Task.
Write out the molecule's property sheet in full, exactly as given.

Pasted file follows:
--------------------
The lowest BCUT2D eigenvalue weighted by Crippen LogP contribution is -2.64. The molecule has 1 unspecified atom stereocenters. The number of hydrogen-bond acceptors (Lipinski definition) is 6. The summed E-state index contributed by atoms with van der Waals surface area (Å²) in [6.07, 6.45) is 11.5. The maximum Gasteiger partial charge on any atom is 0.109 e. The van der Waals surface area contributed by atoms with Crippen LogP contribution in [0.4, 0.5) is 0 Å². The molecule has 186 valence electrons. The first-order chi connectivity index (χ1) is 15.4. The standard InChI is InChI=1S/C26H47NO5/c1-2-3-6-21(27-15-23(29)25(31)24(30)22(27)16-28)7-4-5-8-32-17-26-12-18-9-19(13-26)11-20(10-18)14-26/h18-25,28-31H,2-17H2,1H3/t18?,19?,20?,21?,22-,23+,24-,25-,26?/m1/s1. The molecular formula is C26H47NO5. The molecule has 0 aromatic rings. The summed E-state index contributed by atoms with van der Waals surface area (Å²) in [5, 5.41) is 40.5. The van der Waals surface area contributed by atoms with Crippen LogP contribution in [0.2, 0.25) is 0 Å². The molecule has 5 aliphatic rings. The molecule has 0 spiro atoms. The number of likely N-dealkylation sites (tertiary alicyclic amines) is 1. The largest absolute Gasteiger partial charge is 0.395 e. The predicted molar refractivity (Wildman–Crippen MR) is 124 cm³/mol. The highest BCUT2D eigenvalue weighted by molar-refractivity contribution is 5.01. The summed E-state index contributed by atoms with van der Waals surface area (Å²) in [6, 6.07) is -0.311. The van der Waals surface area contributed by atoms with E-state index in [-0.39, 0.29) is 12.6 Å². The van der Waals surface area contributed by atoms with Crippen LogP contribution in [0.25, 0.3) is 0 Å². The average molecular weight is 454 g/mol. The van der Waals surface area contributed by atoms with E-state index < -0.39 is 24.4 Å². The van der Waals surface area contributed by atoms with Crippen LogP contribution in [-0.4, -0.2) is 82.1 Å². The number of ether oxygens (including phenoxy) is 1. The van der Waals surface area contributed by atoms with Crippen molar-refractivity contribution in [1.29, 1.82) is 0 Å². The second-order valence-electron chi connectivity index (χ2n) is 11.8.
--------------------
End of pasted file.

The lowest BCUT2D eigenvalue weighted by Crippen LogP contribution is -2.64. The molecule has 1 unspecified atom stereocenters. The number of hydrogen-bond acceptors (Lipinski definition) is 6. The summed E-state index contributed by atoms with van der Waals surface area (Å²) in [6.07, 6.45) is 11.5. The maximum Gasteiger partial charge on any atom is 0.109 e. The van der Waals surface area contributed by atoms with Crippen LogP contribution in [0.4, 0.5) is 0 Å². The molecule has 186 valence electrons. The first-order chi connectivity index (χ1) is 15.4. The standard InChI is InChI=1S/C26H47NO5/c1-2-3-6-21(27-15-23(29)25(31)24(30)22(27)16-28)7-4-5-8-32-17-26-12-18-9-19(13-26)11-20(10-18)14-26/h18-25,28-31H,2-17H2,1H3/t18?,19?,20?,21?,22-,23+,24-,25-,26?/m1/s1. The molecular formula is C26H47NO5. The molecule has 0 aromatic rings. The summed E-state index contributed by atoms with van der Waals surface area (Å²) in [5, 5.41) is 40.5. The van der Waals surface area contributed by atoms with Crippen LogP contribution in [0.2, 0.25) is 0 Å². The molecule has 5 aliphatic rings. The molecule has 0 spiro atoms. The number of likely N-dealkylation sites (tertiary alicyclic amines) is 1. The largest absolute Gasteiger partial charge is 0.395 e. The predicted molar refractivity (Wildman–Crippen MR) is 124 cm³/mol. The highest BCUT2D eigenvalue weighted by molar-refractivity contribution is 5.01. The summed E-state index contributed by atoms with van der Waals surface area (Å²) in [6, 6.07) is -0.311. The van der Waals surface area contributed by atoms with E-state index in [-0.39, 0.29) is 12.6 Å². The van der Waals surface area contributed by atoms with Crippen LogP contribution in [0.25, 0.3) is 0 Å². The average molecular weight is 454 g/mol. The van der Waals surface area contributed by atoms with E-state index < -0.39 is 24.4 Å². The van der Waals surface area contributed by atoms with Crippen LogP contribution in [-0.4, -0.2) is 82.1 Å². The number of ether oxygens (including phenoxy) is 1. The van der Waals surface area contributed by atoms with Crippen molar-refractivity contribution in [1.29, 1.82) is 0 Å². The second-order valence-electron chi connectivity index (χ2n) is 11.8.